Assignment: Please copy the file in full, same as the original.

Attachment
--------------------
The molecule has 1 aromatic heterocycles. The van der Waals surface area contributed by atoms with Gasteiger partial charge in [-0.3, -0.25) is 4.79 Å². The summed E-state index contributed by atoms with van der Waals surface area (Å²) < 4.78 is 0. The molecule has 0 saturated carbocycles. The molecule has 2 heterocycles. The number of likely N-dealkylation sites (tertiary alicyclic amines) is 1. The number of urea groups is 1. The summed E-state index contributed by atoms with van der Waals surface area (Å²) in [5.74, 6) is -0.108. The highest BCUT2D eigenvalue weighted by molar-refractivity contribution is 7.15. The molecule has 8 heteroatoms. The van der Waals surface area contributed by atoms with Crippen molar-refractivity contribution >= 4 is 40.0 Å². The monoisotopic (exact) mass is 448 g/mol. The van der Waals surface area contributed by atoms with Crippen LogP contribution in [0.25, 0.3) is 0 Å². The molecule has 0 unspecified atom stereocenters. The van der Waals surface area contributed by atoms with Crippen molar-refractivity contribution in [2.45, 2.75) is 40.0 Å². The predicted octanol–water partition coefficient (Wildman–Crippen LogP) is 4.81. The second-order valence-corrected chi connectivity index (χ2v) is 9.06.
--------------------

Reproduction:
The molecule has 1 aromatic heterocycles. The van der Waals surface area contributed by atoms with Gasteiger partial charge in [-0.3, -0.25) is 4.79 Å². The summed E-state index contributed by atoms with van der Waals surface area (Å²) < 4.78 is 0. The molecule has 0 saturated carbocycles. The molecule has 2 heterocycles. The number of likely N-dealkylation sites (tertiary alicyclic amines) is 1. The number of urea groups is 1. The summed E-state index contributed by atoms with van der Waals surface area (Å²) in [5.74, 6) is -0.108. The highest BCUT2D eigenvalue weighted by molar-refractivity contribution is 7.15. The molecule has 8 heteroatoms. The van der Waals surface area contributed by atoms with Crippen molar-refractivity contribution >= 4 is 40.0 Å². The monoisotopic (exact) mass is 448 g/mol. The van der Waals surface area contributed by atoms with Crippen LogP contribution in [0.25, 0.3) is 0 Å². The molecule has 0 unspecified atom stereocenters. The van der Waals surface area contributed by atoms with Crippen molar-refractivity contribution in [2.45, 2.75) is 40.0 Å². The predicted octanol–water partition coefficient (Wildman–Crippen LogP) is 4.81. The second-order valence-corrected chi connectivity index (χ2v) is 9.06.